How Segmentation Controls the Rising Tide of Network Threats

How Segmentation Controls the Rising Tide of Network Threats

Trying to prevent network intrusions with conventional perimeter defenses sometimes feels a bit like trying to dam a river with chicken wire — there are way too many holes to plug.

For decades, organizations have focused on perimeter security measures to prevent intruders from accessing the network. While that’s still important, it’s no longer entirely effective. Today, organizations must punch holes in the perimeter to accommodate increasingly distributed users and resources. They must support inside-out access for employees using cloud services, as well as outside-in access for remote and mobile users requiring network resources.

This operating model enables a wealth of benefits, but it also creates a markedly expanded attack surface for malicious actors to exploit. Once attackers gain a foothold through one of these gaps, they may be able to move unrestricted through the network to compromise more devices and applications.

This makes network segmentation an increasingly critical security measure. As the name suggests, segmentation is a technique for breaking up the corporate network into smaller, isolated parts in order to prevent the unchecked spread of malware.

An Evolving Technique

Segmentation is not a new technique. Some organizations used a similar concept in the 1990s to prevent collisions on shared ethernet segments. By the early 2000s, Internet hosting services commonly used VLAN segmentation to separate customer traffic.

There is renewed interest in the technique these days as remote work creates new entry points into the IT environment. Cybersecurity experts say that more than half of all attacks target remote users’ endpoint devices.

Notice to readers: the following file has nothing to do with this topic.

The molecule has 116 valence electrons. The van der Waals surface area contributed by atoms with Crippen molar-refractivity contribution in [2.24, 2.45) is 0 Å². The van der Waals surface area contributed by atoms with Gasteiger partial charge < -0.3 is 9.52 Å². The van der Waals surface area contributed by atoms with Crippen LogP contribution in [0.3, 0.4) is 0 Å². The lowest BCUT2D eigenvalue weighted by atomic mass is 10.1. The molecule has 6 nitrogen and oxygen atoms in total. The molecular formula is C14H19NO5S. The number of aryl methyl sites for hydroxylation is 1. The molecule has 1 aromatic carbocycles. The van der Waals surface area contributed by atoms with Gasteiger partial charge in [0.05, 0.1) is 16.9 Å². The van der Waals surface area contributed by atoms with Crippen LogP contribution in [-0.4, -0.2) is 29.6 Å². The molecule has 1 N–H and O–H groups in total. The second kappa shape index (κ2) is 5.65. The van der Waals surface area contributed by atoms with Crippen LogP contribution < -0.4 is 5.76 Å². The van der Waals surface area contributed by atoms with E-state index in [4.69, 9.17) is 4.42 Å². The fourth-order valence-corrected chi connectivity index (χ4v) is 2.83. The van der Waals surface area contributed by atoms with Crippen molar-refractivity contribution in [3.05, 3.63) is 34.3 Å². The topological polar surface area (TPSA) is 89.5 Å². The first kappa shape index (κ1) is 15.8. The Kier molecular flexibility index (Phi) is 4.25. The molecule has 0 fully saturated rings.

The main issue is that traditional perimeter security measures such as firewalls are designed to control north-south traffic that enters and exits the network. They generally can’t see east-west traffic moving laterally from server to server within a network.

Ransomware and other threats exploit this weakness. Once attackers infiltrate the network — usually through phishing or social engineering — they can see and access everything within the network. Such attacks may go undetected for weeks or months, during which time the hackers can jump from workload to workload to harvest credentials and conduct reconnaissance.

Segmentation won’t stop an attack, but it dramatically restricts its ability to spread. Using bridges, routers and switches to create isolated network segments, segmentation can contain the damage to a single network segment.

Facilitating Zero-Trust Security

The ability to control the flow of network traffic and restrict unauthorized access makes segmentation a core element of zero-trust security. The zero-trust model assumes all access attempts are malicious until the user is authenticated and the device is validated. In his recent executive order on improving the nation’s cybersecurity, President Biden mandated that federal agencies implement network segmentation and zero-trust security within six months.

Segmentation is an essential practice for wireless networks. Many organizations allow guests to connect to the Wi-Fi network for access to the Internet, but this creates security risks. Isolating guest Wi-Fi from the Wi-Fi network for workplace productivity limits the spread of threats and ensures that guests can’t access sensitive company resources. Many companies also use the guest network to isolate Internet of Things devices that are notoriously vulnerable to malware attacks.

Segmentation also delivers significant compliance capabilities. For instance, the Payment Card Industry Data Security Standard (PCI DSS) requires organizations to isolate cardholder data from the rest of the network. Segmentation also supports PCI DSS requirements for the use of multifactor authentication.

The days of the impenetrable network perimeter are gone forever. We’ve created all sorts of holes to permit revolutionary ways to access and use data. In the process, we’ve also created openings for sophisticated new threats. Segmentation can’t close all those holes, but it can isolate the threats. Contact us to learn more about using this technique as part of a zero-trust security model.